I am inclined to think that Bernie Sanders and his allies mean well in opposing Vought’s nomination. They want to protect the feelings of members of a religious minority that has come under fire from many quarters. That sentiment is admirable and appreciated, but misguided. Bernie needs to realize that Muslims in America are more adult, and have more confidence in themselves and in the truth of their faith, than one might imagine. More importantly, by bending the Constitution in the name of pluralism to require relativism from all holders of public office, the institution of such a test would constitute a loss for Muslims and all religious believers in the long run.
Read it all (my emphasis).
When Christians engage with politics their consciences are going to be bruised. They will be imbued with a vision of the Kingdom of God and at the same time will have to compromise, daily. It was Bismarck who first said “Politics is the art of the possible, the attainable – the art of the next best.” To achieve anything worthwhile will often require settling for less than one’s ideals.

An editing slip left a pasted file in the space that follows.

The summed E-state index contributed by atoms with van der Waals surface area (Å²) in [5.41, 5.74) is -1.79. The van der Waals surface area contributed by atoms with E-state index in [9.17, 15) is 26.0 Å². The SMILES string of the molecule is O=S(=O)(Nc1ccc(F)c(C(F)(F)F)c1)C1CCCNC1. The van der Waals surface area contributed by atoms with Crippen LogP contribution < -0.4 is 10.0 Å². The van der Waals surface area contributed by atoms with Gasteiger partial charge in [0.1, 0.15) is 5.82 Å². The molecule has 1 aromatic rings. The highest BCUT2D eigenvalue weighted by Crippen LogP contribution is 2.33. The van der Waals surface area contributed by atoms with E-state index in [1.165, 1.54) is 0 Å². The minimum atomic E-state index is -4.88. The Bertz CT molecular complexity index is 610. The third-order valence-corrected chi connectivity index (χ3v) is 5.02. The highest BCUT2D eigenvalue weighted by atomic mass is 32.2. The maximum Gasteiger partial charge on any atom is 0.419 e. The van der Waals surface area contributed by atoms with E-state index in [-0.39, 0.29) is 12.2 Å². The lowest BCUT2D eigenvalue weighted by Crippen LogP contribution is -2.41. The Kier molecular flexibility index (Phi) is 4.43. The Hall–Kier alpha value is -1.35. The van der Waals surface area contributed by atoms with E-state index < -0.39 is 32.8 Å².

Cynics, and I include some media interrogators among them, choose to ignore this painful compromise; they posit only the stark, unrealistic and inhuman alternatives of perfection or hypocrisy. In fact, the word “hypocrite” entered the English language via the New Testament, where it was used by Jesus to excoriate those who laid down the law for others, while pretending personally to be virtuous. They were “play-acting”. That’s what the word means in Greek. It has nothing to do with failure: applied Christianity is for people who recognise their moral inadequacy and daily look for divine help to deal with it.
The pre-election hounding of Tim Farron was not acceptable. In interview after interview we were given the impression that his private views on gay sex were in the forefront of the Lib-Dem campaign. His tormentors should be ashamed of themselves. It is much to be regretted that he has now concluded that a leading role in politics is incompatible with his Christian faith.
Soon after he took the party reins in 2015, Mr. Farron was asked whether, as a Christian, he considers homosexuality a sin. The Lib Dem leader gave the quintessential Christian reply: “We’re all sinners.” But it wasn’t enough. The question would resurface amid the election campaign this spring.
During a TV interview on April 18, he was pressed four times, and four times he demurred. Quiescence wasn’t enough.